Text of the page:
Across the continental US, aerial insect biomass decreased with latitude and increased unimodally with longitude, with greatest biomass above the plains region. Temporal trends at the continental scale showed stable aerial insect biomass across years with high interannual variation. Long term trends varied across stations and biomes. While most stations showed increases in insect biomass, stations showing declines were more common in croplands and in the central and Mississippi region. Lastly, we use gradient-boosted trees to to predict insect reflectivity on radar across the United States from atmospheric conditions reported by the North American Regional Reanalysis. The model explains 72% of variation in noontime insect aerial biomass, with the greatest amount of variation explained by date, year, latitude, and longitude.

Our results give insight into the spatial dynamics of diurnal high-altitude insects above the United States. Moreover, we find that weather radar data can provide a standardized macroscale surveillance of the aerial biomass and movement of insects, with potential to address a broad range of questions in insect ecology.

Linking acoustic monitoring and radar to capture the timing and intensity of bird migration

Benjamin Van Doren, Vincent Lostanlen, Aurora Cramer, Justin Salamon, Adriaan Dokter, Steve Kelling, Juan Pablo Bello, Andrew Farnsworth

Monitoring small, highly mobile organisms poses a variety of challenges. Migratory birds undertake nocturnal movements of thousands of kilometers, often over inaccessible and inhospitable geography. Acoustic monitoring can complement existing remote sensing methods, such as Doppler weather radar, by providing information about individual behavior and species identities. However, the need for expert humans to review audio and to identify vocalizations are barriers to application and development of acoustic technologies. Here, we use an automated acoustic pipeline to monitor a complete autumn migration season. We validate measures of migration timing and intensity with contemporaneous data from Doppler weather surveillance radar and visual observations from citizen scientists. A model combining acoustic and weather data explained 75% of variation in radar-derived migration passage. Including acoustic data in the model decreased prediction error by 33%. Seasonal migration timing estimated by acoustic sensors was consistent with timing metrics derived from community science (i.e. citizen science) data at both the family and species levels. Automated acoustic technologies can document the magnitude and species composition of avian nocturnal migratory flights and can complement weather radar and human observation, especially in inaccessible and inhospitable locations.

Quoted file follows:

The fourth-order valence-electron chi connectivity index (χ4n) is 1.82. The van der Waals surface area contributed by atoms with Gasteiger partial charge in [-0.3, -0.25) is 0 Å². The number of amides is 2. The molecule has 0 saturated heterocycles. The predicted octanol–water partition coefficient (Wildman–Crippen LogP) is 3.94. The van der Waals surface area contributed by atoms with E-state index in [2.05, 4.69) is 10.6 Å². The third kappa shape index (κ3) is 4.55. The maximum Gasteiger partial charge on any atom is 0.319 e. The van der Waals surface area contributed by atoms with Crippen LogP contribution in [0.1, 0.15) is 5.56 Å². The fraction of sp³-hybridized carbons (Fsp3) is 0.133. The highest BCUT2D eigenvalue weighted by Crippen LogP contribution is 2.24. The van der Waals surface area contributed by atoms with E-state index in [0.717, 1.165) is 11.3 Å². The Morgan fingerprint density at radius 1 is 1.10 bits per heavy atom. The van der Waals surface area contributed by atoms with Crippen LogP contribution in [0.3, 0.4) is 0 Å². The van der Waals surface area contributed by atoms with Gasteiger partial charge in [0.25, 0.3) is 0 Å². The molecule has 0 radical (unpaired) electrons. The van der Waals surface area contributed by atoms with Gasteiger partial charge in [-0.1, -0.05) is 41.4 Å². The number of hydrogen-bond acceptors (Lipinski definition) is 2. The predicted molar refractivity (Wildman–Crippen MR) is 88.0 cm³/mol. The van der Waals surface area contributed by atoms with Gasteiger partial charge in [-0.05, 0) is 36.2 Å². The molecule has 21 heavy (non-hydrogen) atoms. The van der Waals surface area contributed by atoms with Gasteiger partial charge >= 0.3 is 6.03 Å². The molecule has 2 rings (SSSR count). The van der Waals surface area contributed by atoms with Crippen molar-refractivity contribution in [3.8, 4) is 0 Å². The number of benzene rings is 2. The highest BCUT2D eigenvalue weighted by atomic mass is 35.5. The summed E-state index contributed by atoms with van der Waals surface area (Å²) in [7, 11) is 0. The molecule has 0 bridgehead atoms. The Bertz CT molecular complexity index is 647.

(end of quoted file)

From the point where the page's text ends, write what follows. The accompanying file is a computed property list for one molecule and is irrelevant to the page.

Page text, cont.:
Identifying fine-scale flight behaviour in 2D bird radar tracks: marine thermal soaring on the North Sea speed talk

Jens van Erp

Surveillance radars equipped with specialized tracking software can be used to track individual birds and quantify bird flight in a specific area. These observations are often used to provide aggregate statistics for operational purposes, like time-series of counts, average flight direction or average airspeed. The individual tracks do however contain much more information which can be used to investigate intricate flight behaviour of birds.

We show how the information from 2D bird tracks captured by the RobinRadar 3D-fix bird radar can be used to identify marine thermal soaring and the environmental conditions supporting this behaviour on the North Sea. Firstly, the radar tracks are filtered to obtain high-quality bird tracks by using radar and track properties. Secondly, we transform the bird track geometry to reflect the bird’s flight path relative to the air and use thermal soaring properties as measured in GPS tracks to assess the stereotypical circling behaviour often observed in thermal soaring. The method successfully identified thermal soaring at sea and we show the behaviour occurs when sea surface temperature is higher than the air temperature, which is facilitated by north-westerly winds carrying in cold air from higher latitudes. The methods we propose for extracting fine scale flight behaviour from radar should be applicable at other locations on land and at sea, and could be extended to identify different types of behaviour such as foraging flight. We briefly discuss the relevance of this methodology for interactions between birds and wind energy.

Validation of local bird radars used in military aviation